DeSantis administration requires events at the Capitol ‘align’ with its mission
TALLAHASSEE, Fla. — The DeSantis administration now requires events held at the Florida state Capitol to “align” with its mission, a recent change that is sparking concerns that the governor’s office is trying to censor events it doesn’t like.
The Department of Management Services, the administration department that oversees state facilities, over the past few months has changed rules for groups or individuals who want to reserve space inside the Capitol. The changes require organizations seeking to reserve areas to make their requests through specific administration officials or legislative leaders and require they line up with the mission of the state.
“One material change to the Rule is that events must align with state agency missions and applications must come from an agency sponsor,” read the Department of Management Services letter, copies of which were provided to POLITICO by multiple groups trying to plan events at the Capitol. “Once a sponsorship has been obtained, the state agency shall submit the required application to DMS on behalf of the requestor.”
The management services agency has started sending letters to organizations that have long-requested space inside the Capitol for events during the annual legislative session informing them of the changes. The Capitol overall is a common location for demonstrations, especially during the state’s two-month legislative session that begins in March, and the rules will affect events inside the entire building.
This year’s session is expected to be packed with Gov. Ron DeSantis-championed bills that will stoke controversy and outrage ahead of his likely presidential bid.
A DMS spokesperson did not answer specific questions about the new rule, saying in a statement that they are "plainly written and straightforward."
The new rules specify that organizations must make their requests through DeSantis administration agency heads, the House speaker or any member of the Senate. The chief justice of the Florida Supreme Court can also ask on their behalf.
The DMS letters caught by surprise several groups that have for years requested space in the Capitol to host education events for their particular mission. There are dozens of annual events during the legislative session that include state universities having advocacy days, or specific advocacy groups holding informational and educational days in the Capitol during session to increase awareness of their issues of concern. Most events are uncontroversial and not tied to protesting specific issues being considered, or any specific piece of legislation.
“It seems counterintuitive to our rights that you have to ask an agency to ask on your behalf to use space at the Capitol to simply educate the Legislature,” said a lobbyist who for years has planned Capitol events for clients. “And only if your mission lines up with the agencies' mission is having space for displays on DMS property potentially allowed.”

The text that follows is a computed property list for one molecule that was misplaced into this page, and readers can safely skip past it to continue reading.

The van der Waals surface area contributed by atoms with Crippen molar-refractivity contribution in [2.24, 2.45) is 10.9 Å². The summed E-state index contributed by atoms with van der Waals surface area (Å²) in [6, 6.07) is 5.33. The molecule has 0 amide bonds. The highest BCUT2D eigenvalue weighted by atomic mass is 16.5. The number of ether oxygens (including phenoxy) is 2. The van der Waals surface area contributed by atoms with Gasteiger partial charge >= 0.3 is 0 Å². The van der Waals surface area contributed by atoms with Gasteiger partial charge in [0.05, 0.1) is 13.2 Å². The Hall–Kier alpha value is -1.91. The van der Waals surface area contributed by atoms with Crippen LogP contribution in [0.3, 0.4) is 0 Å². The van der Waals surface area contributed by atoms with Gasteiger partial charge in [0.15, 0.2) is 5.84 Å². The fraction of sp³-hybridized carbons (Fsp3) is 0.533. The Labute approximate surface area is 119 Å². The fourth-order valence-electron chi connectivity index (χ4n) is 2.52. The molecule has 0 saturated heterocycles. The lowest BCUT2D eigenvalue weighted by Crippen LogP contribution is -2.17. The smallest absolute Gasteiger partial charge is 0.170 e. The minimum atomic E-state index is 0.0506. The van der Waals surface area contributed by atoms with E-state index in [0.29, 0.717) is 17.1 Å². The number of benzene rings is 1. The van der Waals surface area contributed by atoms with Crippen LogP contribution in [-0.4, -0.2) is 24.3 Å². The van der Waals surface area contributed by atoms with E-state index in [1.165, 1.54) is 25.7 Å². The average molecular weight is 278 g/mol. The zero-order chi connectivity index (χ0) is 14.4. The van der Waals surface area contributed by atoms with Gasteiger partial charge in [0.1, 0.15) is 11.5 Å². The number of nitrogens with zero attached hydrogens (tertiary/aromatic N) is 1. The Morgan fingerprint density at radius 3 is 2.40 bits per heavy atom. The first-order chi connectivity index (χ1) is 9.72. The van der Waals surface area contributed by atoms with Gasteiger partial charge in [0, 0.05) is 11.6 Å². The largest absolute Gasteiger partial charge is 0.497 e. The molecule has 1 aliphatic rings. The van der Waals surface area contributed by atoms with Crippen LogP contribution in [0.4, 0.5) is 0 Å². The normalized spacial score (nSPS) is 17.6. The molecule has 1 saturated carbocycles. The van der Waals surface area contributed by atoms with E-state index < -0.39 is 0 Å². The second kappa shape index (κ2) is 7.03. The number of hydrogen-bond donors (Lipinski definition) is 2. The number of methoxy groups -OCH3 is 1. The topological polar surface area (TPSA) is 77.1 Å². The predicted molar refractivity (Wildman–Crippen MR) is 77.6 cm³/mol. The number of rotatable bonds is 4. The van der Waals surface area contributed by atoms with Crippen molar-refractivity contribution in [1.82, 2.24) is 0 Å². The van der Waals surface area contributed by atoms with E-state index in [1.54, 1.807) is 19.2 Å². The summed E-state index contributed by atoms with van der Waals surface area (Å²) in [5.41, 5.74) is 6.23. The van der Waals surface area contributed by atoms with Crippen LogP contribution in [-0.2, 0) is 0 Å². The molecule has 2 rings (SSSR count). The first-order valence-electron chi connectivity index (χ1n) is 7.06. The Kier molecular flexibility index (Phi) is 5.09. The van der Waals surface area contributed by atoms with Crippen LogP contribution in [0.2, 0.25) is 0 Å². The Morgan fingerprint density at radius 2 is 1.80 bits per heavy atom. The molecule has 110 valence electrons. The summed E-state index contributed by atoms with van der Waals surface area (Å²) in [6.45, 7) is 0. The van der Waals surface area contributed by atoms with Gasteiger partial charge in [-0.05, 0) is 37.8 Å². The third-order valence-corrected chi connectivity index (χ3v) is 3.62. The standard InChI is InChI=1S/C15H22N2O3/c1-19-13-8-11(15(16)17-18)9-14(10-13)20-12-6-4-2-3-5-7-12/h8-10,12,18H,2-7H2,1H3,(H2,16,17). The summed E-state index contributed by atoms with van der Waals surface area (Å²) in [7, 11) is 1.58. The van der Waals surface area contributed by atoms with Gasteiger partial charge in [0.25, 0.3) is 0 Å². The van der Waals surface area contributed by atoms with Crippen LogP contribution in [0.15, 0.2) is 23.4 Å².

“Does this rule really protect the constitutional right to assembly, and the right to petition the governor for a redress of grievances,” added the person, who was granted anonymity because they were concerned about retribution for speaking against the new DeSantis administration policy.
The changes have created concern that any event deemed not in line with a DeSantis administration “mission” could be denied space, a situation that some fear would affect demonstrators who protest controversial pieces of legislation, a common hallmark of Florida’s legislative process.
Each year, protesters have filled the Capitol rotunda, generally in opposition to Republican legislative priorities because that party is in the majority, though recently anti-abortion protesters filled the Capitol to urge the GOP-dominated Legislature to pass legislation that would lessen the period of time a woman can have an abortion from the recently passed 15-week ban.
“It is absolutely absurd and against our First Amendment right,” said state Rep. Anna Eskamani (D-Orlando). “It does not surprise that as GOP bans abortions, attacks LGBTQ+ rights, bans books and passes corporate tax breaks that they want to suppress freedom of speech and First Amendment rights.”
The rule changes also define “demonstration activity,” which covers things like “demonstrating, parading, picketing, speech making, holding of vigils, sit-ins, or other similar activities conducted for the purpose of demonstrating approval or disapproval of government policies ... expressing a view on public issues, or bringing into public notice any issue or other matter.”
Those activities would be less regulated and still allowed outside the Capitol complex. But the new rules include language that allows DMS to request organizers “reduce in size and scope” their event.